Simon Goldhill is Professor of Greek Literature and Culture at Cambridge University. His many publications include Love, Sex and Tragedy: How the Ancient World Shapes our Lives (2004) and The Temple of Jerusalem (2004).
Why should anyone care about a writer’s house? Why do tourists flock to see where the Brontës lived or where Shakespeare was born? Simon Goldhill was invited by Chicago University Press to try and find out why we love to stare at Wordsworth’s desk or Freud’s couch or Charlotte Brontë’s underwear. His trip – four Jews on a train in search of an author’s house – is a funny, smart and reflective journey into our ideas of the self and our cultural values.
Simon Goldhill's book, Jerusalem, City of Longing, has been published to great reviews: it takes the reader on a vivid, iconoclastic, and surprising tour of Jerusalem -- its history, archaeology and myths. It will change the way you look at the city that means so much to so many people.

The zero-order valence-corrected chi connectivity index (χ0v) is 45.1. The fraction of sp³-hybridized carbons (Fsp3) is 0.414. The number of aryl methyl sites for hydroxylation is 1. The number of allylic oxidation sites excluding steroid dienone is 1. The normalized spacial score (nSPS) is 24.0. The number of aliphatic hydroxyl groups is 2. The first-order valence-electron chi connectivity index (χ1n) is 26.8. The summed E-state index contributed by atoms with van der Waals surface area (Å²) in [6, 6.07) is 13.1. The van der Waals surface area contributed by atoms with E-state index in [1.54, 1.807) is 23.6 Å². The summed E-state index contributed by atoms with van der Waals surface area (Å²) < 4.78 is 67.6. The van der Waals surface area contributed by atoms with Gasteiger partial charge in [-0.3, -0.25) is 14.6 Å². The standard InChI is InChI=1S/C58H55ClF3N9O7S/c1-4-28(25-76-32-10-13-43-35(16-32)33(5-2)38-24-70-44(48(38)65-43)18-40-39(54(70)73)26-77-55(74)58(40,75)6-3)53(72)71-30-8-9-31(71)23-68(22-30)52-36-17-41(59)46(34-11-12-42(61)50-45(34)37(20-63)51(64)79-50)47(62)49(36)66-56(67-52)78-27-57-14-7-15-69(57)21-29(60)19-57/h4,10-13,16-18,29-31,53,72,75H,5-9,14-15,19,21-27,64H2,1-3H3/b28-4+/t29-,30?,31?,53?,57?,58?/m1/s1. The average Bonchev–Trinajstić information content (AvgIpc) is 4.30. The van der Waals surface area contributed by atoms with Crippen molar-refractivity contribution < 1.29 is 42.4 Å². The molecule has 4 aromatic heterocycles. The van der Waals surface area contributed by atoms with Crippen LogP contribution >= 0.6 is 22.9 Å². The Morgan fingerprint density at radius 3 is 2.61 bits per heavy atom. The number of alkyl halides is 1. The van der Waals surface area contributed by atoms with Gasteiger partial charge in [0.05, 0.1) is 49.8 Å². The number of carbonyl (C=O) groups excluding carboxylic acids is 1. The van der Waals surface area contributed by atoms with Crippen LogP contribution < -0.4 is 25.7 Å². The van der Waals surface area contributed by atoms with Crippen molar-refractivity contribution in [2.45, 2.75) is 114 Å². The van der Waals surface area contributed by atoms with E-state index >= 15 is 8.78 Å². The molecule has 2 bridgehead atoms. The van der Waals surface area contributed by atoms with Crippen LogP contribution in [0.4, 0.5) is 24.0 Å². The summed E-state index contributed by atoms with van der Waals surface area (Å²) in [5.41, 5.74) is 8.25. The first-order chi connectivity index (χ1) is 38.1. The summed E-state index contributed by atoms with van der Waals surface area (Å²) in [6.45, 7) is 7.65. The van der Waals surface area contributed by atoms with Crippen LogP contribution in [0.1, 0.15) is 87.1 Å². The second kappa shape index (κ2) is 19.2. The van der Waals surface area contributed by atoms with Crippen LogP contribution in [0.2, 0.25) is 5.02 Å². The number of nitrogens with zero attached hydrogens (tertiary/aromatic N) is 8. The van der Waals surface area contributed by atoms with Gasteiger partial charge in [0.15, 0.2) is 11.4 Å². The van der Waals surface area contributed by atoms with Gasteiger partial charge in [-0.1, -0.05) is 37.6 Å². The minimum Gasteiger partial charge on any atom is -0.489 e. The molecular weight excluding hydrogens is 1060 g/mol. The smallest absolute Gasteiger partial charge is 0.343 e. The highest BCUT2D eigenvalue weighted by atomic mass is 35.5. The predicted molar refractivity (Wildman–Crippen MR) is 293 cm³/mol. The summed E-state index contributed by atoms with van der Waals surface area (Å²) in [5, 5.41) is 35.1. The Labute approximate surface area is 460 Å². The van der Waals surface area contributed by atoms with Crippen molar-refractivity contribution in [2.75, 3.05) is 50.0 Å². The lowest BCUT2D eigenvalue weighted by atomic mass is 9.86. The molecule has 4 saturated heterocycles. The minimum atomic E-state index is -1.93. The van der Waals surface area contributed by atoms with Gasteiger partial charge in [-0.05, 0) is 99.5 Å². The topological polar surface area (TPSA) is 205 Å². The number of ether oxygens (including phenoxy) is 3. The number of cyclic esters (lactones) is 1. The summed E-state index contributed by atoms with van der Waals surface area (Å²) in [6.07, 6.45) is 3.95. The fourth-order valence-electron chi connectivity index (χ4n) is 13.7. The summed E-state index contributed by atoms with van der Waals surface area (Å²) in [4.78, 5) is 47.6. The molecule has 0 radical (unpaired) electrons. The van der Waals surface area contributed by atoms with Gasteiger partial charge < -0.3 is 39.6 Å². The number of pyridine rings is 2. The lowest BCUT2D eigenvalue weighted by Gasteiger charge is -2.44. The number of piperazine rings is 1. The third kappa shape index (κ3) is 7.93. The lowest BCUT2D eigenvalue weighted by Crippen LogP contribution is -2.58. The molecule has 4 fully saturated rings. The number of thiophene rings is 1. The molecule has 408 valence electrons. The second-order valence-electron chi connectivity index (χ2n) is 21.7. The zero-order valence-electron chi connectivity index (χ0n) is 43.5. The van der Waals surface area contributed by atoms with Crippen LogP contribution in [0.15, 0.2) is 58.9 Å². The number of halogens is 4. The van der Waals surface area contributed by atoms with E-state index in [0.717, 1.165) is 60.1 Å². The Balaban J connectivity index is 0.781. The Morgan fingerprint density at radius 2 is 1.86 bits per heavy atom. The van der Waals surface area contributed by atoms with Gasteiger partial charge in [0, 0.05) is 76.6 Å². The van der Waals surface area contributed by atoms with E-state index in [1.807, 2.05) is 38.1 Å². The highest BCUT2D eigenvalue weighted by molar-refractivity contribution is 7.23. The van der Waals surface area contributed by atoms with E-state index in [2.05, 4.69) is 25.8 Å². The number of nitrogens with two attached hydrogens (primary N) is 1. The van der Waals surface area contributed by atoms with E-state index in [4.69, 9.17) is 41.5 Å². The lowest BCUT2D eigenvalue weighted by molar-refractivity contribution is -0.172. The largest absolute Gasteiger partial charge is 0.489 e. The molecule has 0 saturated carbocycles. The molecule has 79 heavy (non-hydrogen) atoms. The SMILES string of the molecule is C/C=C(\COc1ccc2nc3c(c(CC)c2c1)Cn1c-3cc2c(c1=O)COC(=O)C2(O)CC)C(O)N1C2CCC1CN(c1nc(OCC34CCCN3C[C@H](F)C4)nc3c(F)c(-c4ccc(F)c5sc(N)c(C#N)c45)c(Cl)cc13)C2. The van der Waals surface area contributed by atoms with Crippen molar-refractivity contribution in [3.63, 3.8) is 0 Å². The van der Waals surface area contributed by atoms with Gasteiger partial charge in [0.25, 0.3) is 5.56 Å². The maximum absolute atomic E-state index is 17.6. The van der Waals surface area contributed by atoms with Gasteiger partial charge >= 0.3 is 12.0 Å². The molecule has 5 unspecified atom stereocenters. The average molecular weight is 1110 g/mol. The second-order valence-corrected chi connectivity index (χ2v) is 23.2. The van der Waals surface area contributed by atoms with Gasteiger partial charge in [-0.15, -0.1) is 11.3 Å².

In this talk, Simon Goldhill, took some of the myths, tales and truths about the walls of the city, one of the most familiar yet insufficiently understood sites of Jerusalem.
The Temple of Jerusalem, destroyed by the Romans nearly 2,000 years ago, has a unique hold on our imaginations. Not just a building, it is also a way of constructing a picture of humanity’s relation to the divine. Simon Goldhill engages with its long history of longing and grief, fantasy and power, artistic dreams and political machinations.